SpaceX Falcon Heavy: 5 things you missed if you didn’t watch the historic launch

Yesterday, SpaceX blasted the world’s most powerful operational rocket into orbit, as part of a bombastic mission that looks to signal a new era in commercial space travel. The Falcon Heavy shot off from Cape Canaveral, with two of its three reusable boosters returning in one piece. The payload – Elon Musk’s cherry-red Tesla Roadster – then began its elliptical orbit, broadcasting surreal scenes of a dummy driver, dubbed ‘Starman’, behind the wheel… far above the Earth.  

It was a lot to take in, so here are five major parts of the launch, in case you missed the action when it happened. Elon Musk also shared a handy illustration of the different stages planned for the mission.

1. The launch itself

Cut to around 21 minutes in the above video to see the Falcon Heavy launch in a bloom of smoke and fire. While a number of setbacks over the past few weeks pushed the test back, including the shutdown of the US government, yesterday presented ideal conditions for a launch.

2. Synchronous landing of side boosters

The Falcon Heavy’s three boosters are each the equivalent of SpaceX’s Falcon 9 rockets, which should give you some rough idea of just how powerful the Falcon Heavy is. Like those rockets, the plan was to have them re-land after use so they can be recycled. SpaceX managed this in spectacular fashion with its two side boosters, which landed on the ground in perfect synchronicity.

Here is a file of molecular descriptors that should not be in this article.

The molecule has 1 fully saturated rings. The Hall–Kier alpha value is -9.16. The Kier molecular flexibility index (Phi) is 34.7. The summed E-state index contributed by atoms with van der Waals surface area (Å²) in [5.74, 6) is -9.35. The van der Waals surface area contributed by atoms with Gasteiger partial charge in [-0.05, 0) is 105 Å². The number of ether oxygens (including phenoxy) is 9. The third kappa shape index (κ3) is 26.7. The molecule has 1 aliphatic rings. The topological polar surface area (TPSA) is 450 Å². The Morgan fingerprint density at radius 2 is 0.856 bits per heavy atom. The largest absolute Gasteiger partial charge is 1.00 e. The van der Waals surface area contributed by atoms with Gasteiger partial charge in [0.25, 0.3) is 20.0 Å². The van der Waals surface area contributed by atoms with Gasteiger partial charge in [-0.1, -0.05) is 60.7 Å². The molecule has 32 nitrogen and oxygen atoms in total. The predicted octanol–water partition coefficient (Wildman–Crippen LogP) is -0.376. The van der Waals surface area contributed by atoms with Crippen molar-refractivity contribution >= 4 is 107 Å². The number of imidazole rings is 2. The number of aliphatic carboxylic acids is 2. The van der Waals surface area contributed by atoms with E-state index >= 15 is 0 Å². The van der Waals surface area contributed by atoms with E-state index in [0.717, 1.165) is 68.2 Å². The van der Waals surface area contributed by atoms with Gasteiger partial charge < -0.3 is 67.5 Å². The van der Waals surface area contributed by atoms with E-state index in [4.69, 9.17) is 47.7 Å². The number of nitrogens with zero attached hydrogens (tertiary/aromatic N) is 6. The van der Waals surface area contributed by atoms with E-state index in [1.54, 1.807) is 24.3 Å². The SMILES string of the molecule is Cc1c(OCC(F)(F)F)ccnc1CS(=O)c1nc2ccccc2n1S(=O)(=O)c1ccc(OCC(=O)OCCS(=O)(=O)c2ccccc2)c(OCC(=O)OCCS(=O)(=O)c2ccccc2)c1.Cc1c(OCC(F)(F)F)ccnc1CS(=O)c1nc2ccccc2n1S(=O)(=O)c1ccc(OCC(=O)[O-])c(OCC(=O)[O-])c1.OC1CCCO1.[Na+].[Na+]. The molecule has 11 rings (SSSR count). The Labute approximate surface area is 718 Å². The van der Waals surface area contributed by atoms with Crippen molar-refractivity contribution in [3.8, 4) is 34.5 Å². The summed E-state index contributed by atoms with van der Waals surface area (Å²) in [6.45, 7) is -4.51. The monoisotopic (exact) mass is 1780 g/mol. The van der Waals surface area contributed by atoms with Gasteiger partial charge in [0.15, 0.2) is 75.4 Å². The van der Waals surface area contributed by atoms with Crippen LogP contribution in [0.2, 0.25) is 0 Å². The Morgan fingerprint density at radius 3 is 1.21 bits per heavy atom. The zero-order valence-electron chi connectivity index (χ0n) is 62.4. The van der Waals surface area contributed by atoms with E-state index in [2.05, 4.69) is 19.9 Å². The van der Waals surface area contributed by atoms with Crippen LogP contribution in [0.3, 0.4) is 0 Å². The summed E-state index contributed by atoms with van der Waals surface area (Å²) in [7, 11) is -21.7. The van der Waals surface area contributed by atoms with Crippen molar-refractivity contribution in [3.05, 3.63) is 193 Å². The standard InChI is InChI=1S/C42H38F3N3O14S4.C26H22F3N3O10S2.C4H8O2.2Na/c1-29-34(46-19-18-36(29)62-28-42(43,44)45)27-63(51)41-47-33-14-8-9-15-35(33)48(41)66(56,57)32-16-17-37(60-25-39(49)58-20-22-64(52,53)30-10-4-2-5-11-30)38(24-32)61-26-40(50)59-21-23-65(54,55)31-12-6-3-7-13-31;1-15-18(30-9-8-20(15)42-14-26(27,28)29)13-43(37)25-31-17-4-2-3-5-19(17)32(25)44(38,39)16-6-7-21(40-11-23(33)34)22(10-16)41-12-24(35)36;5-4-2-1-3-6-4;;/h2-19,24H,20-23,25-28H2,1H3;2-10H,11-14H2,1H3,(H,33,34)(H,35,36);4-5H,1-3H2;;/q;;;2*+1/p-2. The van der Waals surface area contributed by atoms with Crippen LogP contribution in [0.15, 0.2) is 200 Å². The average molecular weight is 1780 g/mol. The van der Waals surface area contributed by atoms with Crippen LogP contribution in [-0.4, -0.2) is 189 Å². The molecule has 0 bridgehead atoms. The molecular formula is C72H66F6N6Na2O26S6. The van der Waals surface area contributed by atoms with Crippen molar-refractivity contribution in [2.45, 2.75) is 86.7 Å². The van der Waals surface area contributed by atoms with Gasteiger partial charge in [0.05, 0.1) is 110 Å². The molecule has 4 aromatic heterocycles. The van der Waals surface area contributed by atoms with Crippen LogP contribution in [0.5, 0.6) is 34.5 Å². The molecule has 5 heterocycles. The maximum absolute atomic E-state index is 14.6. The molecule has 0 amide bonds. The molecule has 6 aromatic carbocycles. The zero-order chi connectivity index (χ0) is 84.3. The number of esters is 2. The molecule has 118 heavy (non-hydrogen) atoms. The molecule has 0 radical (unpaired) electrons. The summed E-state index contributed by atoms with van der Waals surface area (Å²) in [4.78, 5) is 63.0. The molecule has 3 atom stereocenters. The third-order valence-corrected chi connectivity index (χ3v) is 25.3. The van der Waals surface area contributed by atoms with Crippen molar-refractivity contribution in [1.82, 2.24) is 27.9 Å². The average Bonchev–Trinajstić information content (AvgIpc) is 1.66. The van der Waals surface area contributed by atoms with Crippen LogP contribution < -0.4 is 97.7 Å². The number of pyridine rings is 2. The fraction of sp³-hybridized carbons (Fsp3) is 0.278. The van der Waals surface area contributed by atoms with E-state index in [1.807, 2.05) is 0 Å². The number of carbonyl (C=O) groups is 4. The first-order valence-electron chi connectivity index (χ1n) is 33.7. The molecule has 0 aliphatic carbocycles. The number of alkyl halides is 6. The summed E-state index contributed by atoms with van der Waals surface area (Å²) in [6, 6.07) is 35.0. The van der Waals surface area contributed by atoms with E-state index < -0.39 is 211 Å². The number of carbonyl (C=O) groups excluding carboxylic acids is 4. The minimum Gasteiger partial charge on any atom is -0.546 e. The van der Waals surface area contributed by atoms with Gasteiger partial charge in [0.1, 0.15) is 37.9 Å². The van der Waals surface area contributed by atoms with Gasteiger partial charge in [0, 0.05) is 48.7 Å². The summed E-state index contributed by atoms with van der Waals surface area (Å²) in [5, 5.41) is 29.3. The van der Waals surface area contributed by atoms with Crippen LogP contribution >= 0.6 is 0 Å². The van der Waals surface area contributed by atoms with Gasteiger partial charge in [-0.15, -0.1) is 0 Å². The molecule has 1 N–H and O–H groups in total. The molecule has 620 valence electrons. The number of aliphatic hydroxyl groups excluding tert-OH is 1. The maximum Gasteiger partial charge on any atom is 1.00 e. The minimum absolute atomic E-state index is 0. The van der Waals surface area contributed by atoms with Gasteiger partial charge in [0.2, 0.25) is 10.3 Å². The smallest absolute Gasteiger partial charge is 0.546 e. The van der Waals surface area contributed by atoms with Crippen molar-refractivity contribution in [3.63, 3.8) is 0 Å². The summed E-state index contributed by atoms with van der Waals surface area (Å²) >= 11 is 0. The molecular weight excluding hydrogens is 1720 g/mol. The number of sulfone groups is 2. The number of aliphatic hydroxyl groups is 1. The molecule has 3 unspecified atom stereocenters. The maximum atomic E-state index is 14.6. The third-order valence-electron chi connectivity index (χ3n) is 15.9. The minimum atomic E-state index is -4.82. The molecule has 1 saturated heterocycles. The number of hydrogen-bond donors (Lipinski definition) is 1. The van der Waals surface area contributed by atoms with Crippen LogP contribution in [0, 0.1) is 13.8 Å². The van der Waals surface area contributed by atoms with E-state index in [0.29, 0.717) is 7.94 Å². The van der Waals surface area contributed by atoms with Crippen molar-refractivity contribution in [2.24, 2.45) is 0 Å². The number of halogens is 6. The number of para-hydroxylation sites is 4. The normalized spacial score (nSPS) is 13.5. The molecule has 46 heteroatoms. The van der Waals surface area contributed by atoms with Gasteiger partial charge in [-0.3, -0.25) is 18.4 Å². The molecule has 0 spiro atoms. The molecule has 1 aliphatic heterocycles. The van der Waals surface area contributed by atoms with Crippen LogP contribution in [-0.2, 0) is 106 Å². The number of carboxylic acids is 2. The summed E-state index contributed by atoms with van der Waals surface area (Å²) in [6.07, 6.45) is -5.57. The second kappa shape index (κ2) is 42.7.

3. Starman floating above the Earthspacex_starman

Elon Musk sent a Tesla Roadster into space. To some it’s a whimsical move from an enigmatic pioneer, to others it’s a clear statement about the era of private space missions (As The Atlantic said: “It’s ad astra, with emphasis on the ad.”) Regardless on the symbolism, the sight of a car orbiting the Earth gave the launch a certain surreal edge.

The car and its ‘Starman’ dummy driver “coasted” for six hours before a final engine burn sent them into an elliptical orbit, which over time was planned to take them closer to Mars. It looks like SpaceX overshot this slightly, with the orbit now taking the car beyond Mars’ orbit – into an asteroid belt.

You can watch Starman’s live feed below.

4. Third booster’s failure to land

Whilst the two side boosters re-landed without a hitch, the third, core booster was a different story. As SpaceX confirmed in a press conference, the booster only managed to relight one of the three engines needed for it to land. This meant it hit the water at 300 mph, close to the drone ship where it was supposed to land. In fact, the crash happened so close to the drone ship that it took out two of the ship’s engines.

“[It] was enough to take out two thrusters and shower the deck with shrapnel,” Musk told reporters.spacex_falcon_heavy

5. Big words

The success of the mission has kick-started a new conversation around space travel, kindling a level of excitement that has been largely absent since the Apollo era. After the launch, Musk made a very direct call for a new space race:

“I think it’s going to open up a sense of possibility. […] We want a new space race. Space races are exciting.”

Musk went on to talk about how SpaceX’s success will “encourage other countries and companies to raise their sights” and aim to compete with the Falcon Heavy.

Good ol’ geopolitical leveraging isn’t going anywhere either. Shortly after the launch, Donald Trump took to Twitter to congratulate Musk, and highlight the company’s American origin. “Congratulations @ElonMusk and @SpaceX on the successful #FalconHeavy launch,” the US president wrote. “This achievement, along with @NASA’s commercial and international partners, continues to show American ingenuity at its best!”  

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